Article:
Submitted by Anthony Keller.
If you have a home alarm system, you’re probably aware that University Place revised it’s ordinance concerning home alarm systems about a year ago. The city’s mailer (Public Safety Special Report, Nov 2020) states the council “decided to increase the annual permit fee and false alarm fee so that they are in-line with neighboring jurisdictions”.
The following table shows the alarm fees and fines for all the jurisdictions in Pierce County that I was able to locate.
I believe this table shows alarm owners in University Place are being taxed more than anyone else in the county. Accordingly, University Place’s projected annual revenue from this tax on home alarms was expected to increase from $6,500 to $160,000 for 2021. If you add the revenue from false alarm penalties, the city expects an income from alarm owners of $200,000 per year!
I’ve heard two arguments from U.P. officials why permits are essential:
- The registry of alarm owners facilitates billing (both annual and false alarm fines).
- “The permit fee is similar to a membership fee, it signs you up for a police response.”
I asked the city of Lacey (I used to live there) how they charge for false alarms without requiring (and charging for) permits. They said: “On the dispatched call, it will indicate what the address is for the incident. If it is a residence, we will address the bill to the owner of the home and send it to that address. We have a tracking sheet that shows how many times we have gone out to the address in the year.”
The pros of Lacey’s system:
- It is not complicated.
- There are no fees for permits.
- The city doesn’t have to pay $16,000 per year for special permit software plus $25,000 per year for associated staff costs.
- Despite having no permitting system, Lacey is compensated for false alarms.
The cons of Lacey’s system:
- Lacey does not receive a $160,000 per year windfall from a small portion of their homeowners.
It may be noted that Gig Harbor’s system is similar to Lacey’s system.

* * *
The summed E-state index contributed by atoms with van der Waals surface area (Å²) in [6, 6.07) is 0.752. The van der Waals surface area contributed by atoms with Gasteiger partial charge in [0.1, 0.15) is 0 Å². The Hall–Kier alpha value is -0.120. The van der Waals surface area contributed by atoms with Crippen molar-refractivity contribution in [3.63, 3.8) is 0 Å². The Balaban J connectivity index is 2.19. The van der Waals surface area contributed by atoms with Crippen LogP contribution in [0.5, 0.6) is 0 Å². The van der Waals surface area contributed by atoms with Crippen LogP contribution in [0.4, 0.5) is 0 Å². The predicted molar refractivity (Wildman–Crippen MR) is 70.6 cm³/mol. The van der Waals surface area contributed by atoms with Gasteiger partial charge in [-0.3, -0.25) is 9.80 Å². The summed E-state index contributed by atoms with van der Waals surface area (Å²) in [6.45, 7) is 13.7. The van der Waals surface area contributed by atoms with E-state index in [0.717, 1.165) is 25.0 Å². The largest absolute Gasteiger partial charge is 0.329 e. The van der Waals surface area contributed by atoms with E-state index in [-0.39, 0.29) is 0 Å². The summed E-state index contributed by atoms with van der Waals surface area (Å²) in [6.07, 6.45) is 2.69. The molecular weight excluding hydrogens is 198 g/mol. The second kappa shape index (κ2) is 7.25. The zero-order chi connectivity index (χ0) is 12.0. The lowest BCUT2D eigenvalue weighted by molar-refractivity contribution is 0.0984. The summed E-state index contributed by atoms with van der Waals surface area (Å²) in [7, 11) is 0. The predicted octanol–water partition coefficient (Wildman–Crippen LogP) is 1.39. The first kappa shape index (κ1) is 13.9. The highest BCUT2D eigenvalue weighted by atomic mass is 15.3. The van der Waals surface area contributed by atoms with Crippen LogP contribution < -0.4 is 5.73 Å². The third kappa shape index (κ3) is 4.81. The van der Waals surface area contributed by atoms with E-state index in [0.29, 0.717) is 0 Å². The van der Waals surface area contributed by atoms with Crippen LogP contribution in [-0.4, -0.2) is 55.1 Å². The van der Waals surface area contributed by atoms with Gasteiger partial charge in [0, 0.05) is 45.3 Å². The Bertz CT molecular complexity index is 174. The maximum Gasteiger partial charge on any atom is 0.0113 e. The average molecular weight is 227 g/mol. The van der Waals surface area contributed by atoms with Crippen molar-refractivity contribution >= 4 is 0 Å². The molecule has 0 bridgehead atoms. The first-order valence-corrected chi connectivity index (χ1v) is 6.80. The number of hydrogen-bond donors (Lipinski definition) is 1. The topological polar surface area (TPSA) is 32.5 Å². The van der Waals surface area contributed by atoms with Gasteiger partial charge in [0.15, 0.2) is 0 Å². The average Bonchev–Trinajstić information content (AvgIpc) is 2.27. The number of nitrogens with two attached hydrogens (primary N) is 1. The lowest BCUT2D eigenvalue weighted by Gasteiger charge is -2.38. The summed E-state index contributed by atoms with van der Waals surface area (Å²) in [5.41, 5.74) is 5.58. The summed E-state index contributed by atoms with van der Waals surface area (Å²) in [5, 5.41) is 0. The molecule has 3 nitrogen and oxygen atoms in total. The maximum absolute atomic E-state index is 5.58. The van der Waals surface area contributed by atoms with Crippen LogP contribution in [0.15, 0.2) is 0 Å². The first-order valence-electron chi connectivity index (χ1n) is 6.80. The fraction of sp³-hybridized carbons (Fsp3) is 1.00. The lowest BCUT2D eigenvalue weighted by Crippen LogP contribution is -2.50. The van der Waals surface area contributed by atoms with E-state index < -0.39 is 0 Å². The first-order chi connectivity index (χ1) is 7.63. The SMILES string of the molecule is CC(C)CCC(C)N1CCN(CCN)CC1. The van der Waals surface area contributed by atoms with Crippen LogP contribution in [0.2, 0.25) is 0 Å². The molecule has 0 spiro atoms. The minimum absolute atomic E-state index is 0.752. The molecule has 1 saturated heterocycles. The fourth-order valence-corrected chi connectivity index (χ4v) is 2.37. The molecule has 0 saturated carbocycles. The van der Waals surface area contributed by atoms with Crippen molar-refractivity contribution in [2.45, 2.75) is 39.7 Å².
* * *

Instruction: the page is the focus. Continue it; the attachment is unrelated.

Another disturbing aspect of the current ordinance is the provision for police to ignore alarms from homes that don’t pay for a permit. While I don’t agree that I should have to pay an extra tax for simply owning a security alarm, the prospect of giving up police response precisely when I need them is disturbing enough for me to pay up. It’s not what I would call a “totally voluntary” choice.
It is understandable that the City is concerned about spending too much time/money on police response to false alarms. I’ve been informed the average time it takes for police to handle a false alarm call is approximately 20 minutes. I have no objection to charging the alarm owner for false alarms – especially repeated false alarms. However there’s is a question whether compensation for that “wasted” 20 minutes should be based on the police department’s total budget or simply based on the average salary of the officer(s) responding to the false alarm. I think each homeowner already pays for police infrastructure, so the calculated cost of responding to a false alarm should be restricted to the average hourly rate of an officer.
Ultimately, I do not believe the city should make a profit from homeowners that simply own an alarm system nor make a profit from police response to home alarms.
The revised ordinance pertaining to residential alarms has been in place for almost a year, and can be viewed at: www.codepublishing.com/WA/UniversityPlace/#!/UniversityPlace09/UniversityPlace0910.html#9.10. Areas of note include:
- 9.10.030.A: You HAVE to get a permit before you use an alarm system.
- 9.10.030.E: You HAVE to get a permit within 20 days of installing a new alarm system.
9.10.030.F: You HAVE to pay all fees as required by this ordinance.
- 9.10.035.I: Delinquent charges and fees may be sent to a collection agency after 30 days.
- 9.10.130.A: If you violate any provision as described, you HAVE committed a civil infraction. The penalty for any violation is $250 per day plus fees, costs and assessments.
It should also be noted that the ordinance explicitly provides the city total freedom from having to do (or not do) anything in relation to this ordinance. Accordingly, U.P officials have informed me that the city (as a matter of informal policy I believe) is regarding acquiring alarm system permits as voluntary with the caveat that police may not respond to an unpermitted activated alarm. So the silver lining is they probably won’t fine you $91,000 if you don’t pay your fee for a year.
I’ve been informed that the city council will review the ordinance on December 6th.
Source: The Suburban Times